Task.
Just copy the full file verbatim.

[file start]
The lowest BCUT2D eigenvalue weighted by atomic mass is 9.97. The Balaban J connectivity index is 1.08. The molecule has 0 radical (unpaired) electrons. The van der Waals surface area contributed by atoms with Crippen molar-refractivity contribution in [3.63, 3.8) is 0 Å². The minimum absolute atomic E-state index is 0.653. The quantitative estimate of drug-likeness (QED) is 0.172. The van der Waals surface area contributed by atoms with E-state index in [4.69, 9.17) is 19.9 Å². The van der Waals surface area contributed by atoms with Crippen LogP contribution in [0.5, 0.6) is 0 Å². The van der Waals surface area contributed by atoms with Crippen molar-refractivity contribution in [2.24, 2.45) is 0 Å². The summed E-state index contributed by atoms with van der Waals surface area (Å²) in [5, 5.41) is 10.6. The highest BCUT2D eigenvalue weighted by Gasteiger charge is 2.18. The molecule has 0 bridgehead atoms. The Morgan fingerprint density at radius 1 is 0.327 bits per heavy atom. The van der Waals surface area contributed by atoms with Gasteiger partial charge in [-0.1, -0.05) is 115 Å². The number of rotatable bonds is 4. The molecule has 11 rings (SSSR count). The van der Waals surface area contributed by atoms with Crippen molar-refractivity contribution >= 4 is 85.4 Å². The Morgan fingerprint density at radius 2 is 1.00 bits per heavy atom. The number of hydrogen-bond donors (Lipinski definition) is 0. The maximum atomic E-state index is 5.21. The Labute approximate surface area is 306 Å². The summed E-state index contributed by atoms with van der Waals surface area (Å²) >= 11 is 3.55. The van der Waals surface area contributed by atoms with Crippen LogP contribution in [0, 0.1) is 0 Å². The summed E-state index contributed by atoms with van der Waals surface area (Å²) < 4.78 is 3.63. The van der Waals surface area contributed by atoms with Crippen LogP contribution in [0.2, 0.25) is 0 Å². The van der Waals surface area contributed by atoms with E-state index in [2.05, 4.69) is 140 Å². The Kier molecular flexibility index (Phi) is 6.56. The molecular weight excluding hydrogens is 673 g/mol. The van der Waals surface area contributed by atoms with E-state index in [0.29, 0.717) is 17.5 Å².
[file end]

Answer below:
The lowest BCUT2D eigenvalue weighted by atomic mass is 9.97. The Balaban J connectivity index is 1.08. The molecule has 0 radical (unpaired) electrons. The van der Waals surface area contributed by atoms with Crippen molar-refractivity contribution in [3.63, 3.8) is 0 Å². The minimum absolute atomic E-state index is 0.653. The quantitative estimate of drug-likeness (QED) is 0.172. The van der Waals surface area contributed by atoms with E-state index in [4.69, 9.17) is 19.9 Å². The van der Waals surface area contributed by atoms with Crippen LogP contribution in [0.5, 0.6) is 0 Å². The van der Waals surface area contributed by atoms with Crippen molar-refractivity contribution in [2.24, 2.45) is 0 Å². The summed E-state index contributed by atoms with van der Waals surface area (Å²) in [5, 5.41) is 10.6. The highest BCUT2D eigenvalue weighted by Gasteiger charge is 2.18. The molecule has 0 bridgehead atoms. The Morgan fingerprint density at radius 1 is 0.327 bits per heavy atom. The van der Waals surface area contributed by atoms with Gasteiger partial charge in [-0.1, -0.05) is 115 Å². The number of rotatable bonds is 4. The molecule has 11 rings (SSSR count). The van der Waals surface area contributed by atoms with Crippen molar-refractivity contribution >= 4 is 85.4 Å². The Morgan fingerprint density at radius 2 is 1.00 bits per heavy atom. The number of hydrogen-bond donors (Lipinski definition) is 0. The maximum atomic E-state index is 5.21. The Labute approximate surface area is 306 Å². The summed E-state index contributed by atoms with van der Waals surface area (Å²) >= 11 is 3.55. The van der Waals surface area contributed by atoms with Crippen LogP contribution in [0, 0.1) is 0 Å². The summed E-state index contributed by atoms with van der Waals surface area (Å²) < 4.78 is 3.63. The van der Waals surface area contributed by atoms with Crippen LogP contribution in [0.2, 0.25) is 0 Å². The van der Waals surface area contributed by atoms with E-state index in [2.05, 4.69) is 140 Å². The Kier molecular flexibility index (Phi) is 6.56. The molecular weight excluding hydrogens is 673 g/mol. The van der Waals surface area contributed by atoms with E-state index in [0.29, 0.717) is 17.5 Å².